Michael Scott-Baumann explains why Nasser is such an important figure in the Middle East in the twentieth century.

Issue: 66 2010

For centuries, Africans were shipped to the Indian subcontinent and sold as slaves to regional rulers. Rosie Llewellyn-Jones tells the story of those who went to Lucknow to serve the Nawab of Oudh and who joined the Indian Mutiny when he was deposed by the British. For this allegiance their descendants, whom she has traced, still pay a price.

Volume: 59 Issue: 12 2009

On the eve of the Second World War, the navies of Italy, France and Britain plotted for supremacy in the Mediterranean. Their actions resulted in the fracturing of the sea’s age-old unity, with consequences that persist to this day. Simon Ball explains how the ‘Middle Sea’ became the Middle East.

Volume: 59 Issue: 5 2009

White South Africans who fought in the long ‘Border War’ to maintain apartheid now find themselves in a country run by their former enemies. Gary Baines examines their continuing struggle to come to terms with the conflict and their efforts to have their voices heard.

Volume: 59 Issue: 4 2009

Tony Chafer examines the paradoxes and complexities that underlie belated recognition of the contribution of African soldiers to the liberation of France in 1944.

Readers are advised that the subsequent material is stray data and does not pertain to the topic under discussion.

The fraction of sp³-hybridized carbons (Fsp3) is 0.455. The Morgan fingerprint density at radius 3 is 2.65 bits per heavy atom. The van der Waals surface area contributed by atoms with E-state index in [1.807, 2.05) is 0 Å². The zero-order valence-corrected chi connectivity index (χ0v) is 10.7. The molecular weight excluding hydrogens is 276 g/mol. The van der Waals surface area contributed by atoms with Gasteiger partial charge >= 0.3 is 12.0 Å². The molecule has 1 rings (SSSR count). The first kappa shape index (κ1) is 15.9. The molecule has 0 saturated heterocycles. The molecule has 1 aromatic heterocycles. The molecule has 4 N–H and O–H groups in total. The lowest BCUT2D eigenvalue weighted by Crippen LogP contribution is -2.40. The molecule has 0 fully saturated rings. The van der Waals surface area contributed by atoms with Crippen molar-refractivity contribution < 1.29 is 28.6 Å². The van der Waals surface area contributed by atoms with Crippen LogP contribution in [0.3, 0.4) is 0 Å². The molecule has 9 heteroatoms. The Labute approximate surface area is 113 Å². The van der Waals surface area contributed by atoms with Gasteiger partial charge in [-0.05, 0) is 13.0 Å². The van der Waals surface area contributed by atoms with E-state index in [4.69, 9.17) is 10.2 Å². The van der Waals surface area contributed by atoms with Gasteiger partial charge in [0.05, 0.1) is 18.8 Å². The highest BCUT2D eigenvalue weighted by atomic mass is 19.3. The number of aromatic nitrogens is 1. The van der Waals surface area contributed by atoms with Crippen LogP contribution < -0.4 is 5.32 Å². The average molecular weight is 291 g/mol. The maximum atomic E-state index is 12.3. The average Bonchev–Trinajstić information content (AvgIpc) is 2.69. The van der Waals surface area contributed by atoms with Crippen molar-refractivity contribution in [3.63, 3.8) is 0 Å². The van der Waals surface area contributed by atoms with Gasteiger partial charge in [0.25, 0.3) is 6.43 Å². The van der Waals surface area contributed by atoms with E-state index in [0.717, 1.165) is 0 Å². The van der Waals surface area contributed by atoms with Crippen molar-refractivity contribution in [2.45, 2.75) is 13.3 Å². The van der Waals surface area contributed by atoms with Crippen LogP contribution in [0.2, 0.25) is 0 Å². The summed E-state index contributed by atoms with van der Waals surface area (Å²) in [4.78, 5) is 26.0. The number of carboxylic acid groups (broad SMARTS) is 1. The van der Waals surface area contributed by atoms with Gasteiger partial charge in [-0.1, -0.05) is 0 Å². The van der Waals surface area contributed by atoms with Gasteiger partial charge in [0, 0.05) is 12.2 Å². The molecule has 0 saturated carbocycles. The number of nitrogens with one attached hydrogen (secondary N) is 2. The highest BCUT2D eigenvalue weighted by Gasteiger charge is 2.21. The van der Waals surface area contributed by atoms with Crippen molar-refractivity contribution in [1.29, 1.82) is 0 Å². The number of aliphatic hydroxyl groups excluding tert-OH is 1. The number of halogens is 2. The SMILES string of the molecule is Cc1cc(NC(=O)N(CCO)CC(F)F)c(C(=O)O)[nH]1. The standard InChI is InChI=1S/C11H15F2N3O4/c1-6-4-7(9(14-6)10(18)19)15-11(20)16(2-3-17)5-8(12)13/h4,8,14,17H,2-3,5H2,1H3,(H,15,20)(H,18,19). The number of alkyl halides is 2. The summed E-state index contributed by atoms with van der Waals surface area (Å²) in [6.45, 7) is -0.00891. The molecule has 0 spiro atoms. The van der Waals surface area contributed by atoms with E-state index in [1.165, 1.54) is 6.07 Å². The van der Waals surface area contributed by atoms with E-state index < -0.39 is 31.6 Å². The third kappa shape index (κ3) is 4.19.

Volume: 58 Issue: 11 2008
2008

Kevin Shillington looks at the impact on Africa of the slave trade, and its abolition 200 years ago this month.

Volume: 57 Issue: 3 2007

This West African state was a focus of the slave trade for centuries, and the first African colony to win independence, exactly fifty years ago. Graham Gendall Norton finds lots of history to explore.

Volume: 57 Issue: 3 2007
Jonathan Downs looks at a collection of Egyptian pottery sherds discovered at the National Trust’s mansion, Kingston Lacy, in Dorset.
Volume: 57 Issue: 9 2007
2007

In the first of a number of articles marking the bicentenary of the bill of March 1807 to abolish the slave trade, Rosie Llewellyn-Jones tells the remarkable story of the boys from Madagascar who were sent to England to be educated in the 1820s as part of an agreement with the British to develop the country and end Madagascan dependency on the exportation of slaves.    

Volume: 57 Issue: 1 2007

Britain’s first Anti-Slavery Act was ineffective, says Marika Sherwood – British slave traders found ways around it to carry on their profitable activities, while British commerce flourished through the import of slave-grown cotton.

Volume: 57 Issue: 3 2007

David Anderson, Huw Bennett and Daniel Branch believe that the Freedom of Information Act is being used to protect the perpetrators of a war crime that took place in Kenya fifty years ago.

Volume: 56 Issue: 8 2006

Historical travel, alone or in organized tours, is burgeoning and fun. Our new series suggests some places for the past-minded traveller to think about. Graham Gendall Norton introduces an accessible but exotic land which has long been a cultural crossroads.

Volume: 56 Issue: 4 2006

Roland Quinault examines the career, speeches and writings of Churchill for evidence as to whether or not he was racist and patronizing to black peoples.

Volume: 55 Issue: 6 2005